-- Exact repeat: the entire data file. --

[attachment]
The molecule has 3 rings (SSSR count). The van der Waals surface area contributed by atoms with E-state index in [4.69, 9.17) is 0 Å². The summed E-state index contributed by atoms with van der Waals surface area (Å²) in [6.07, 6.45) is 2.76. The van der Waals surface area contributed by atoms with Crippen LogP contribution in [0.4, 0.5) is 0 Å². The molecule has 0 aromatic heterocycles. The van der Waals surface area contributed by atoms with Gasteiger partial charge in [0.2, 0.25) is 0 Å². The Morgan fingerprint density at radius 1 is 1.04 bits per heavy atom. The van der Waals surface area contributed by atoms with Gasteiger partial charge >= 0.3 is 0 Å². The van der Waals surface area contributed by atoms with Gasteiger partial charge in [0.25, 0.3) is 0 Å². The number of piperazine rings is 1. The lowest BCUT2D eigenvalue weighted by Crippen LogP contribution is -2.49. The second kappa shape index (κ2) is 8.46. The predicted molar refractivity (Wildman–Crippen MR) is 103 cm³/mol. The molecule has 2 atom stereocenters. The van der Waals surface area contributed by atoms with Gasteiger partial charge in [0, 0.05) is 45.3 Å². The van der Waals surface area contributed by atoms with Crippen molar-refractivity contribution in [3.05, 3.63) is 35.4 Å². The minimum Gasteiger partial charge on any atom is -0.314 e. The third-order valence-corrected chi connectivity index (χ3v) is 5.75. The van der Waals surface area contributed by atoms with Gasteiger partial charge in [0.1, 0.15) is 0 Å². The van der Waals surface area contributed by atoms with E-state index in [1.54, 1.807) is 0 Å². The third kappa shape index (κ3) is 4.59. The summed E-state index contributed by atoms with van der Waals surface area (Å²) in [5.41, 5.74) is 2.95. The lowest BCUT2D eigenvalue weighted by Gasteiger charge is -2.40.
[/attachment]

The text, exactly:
The molecule has 3 rings (SSSR count). The van der Waals surface area contributed by atoms with E-state index in [4.69, 9.17) is 0 Å². The summed E-state index contributed by atoms with van der Waals surface area (Å²) in [6.07, 6.45) is 2.76. The van der Waals surface area contributed by atoms with Crippen LogP contribution in [0.4, 0.5) is 0 Å². The molecule has 0 aromatic heterocycles. The van der Waals surface area contributed by atoms with Gasteiger partial charge in [0.2, 0.25) is 0 Å². The Morgan fingerprint density at radius 1 is 1.04 bits per heavy atom. The van der Waals surface area contributed by atoms with Gasteiger partial charge >= 0.3 is 0 Å². The van der Waals surface area contributed by atoms with Gasteiger partial charge in [0.25, 0.3) is 0 Å². The number of piperazine rings is 1. The lowest BCUT2D eigenvalue weighted by Crippen LogP contribution is -2.49. The second kappa shape index (κ2) is 8.46. The predicted molar refractivity (Wildman–Crippen MR) is 103 cm³/mol. The molecule has 2 atom stereocenters. The van der Waals surface area contributed by atoms with Gasteiger partial charge in [0, 0.05) is 45.3 Å². The van der Waals surface area contributed by atoms with Crippen molar-refractivity contribution in [3.05, 3.63) is 35.4 Å². The minimum Gasteiger partial charge on any atom is -0.314 e. The third-order valence-corrected chi connectivity index (χ3v) is 5.75. The van der Waals surface area contributed by atoms with Gasteiger partial charge in [0.1, 0.15) is 0 Å². The van der Waals surface area contributed by atoms with E-state index in [1.54, 1.807) is 0 Å². The third kappa shape index (κ3) is 4.59. The summed E-state index contributed by atoms with van der Waals surface area (Å²) in [5.41, 5.74) is 2.95. The lowest BCUT2D eigenvalue weighted by Gasteiger charge is -2.40.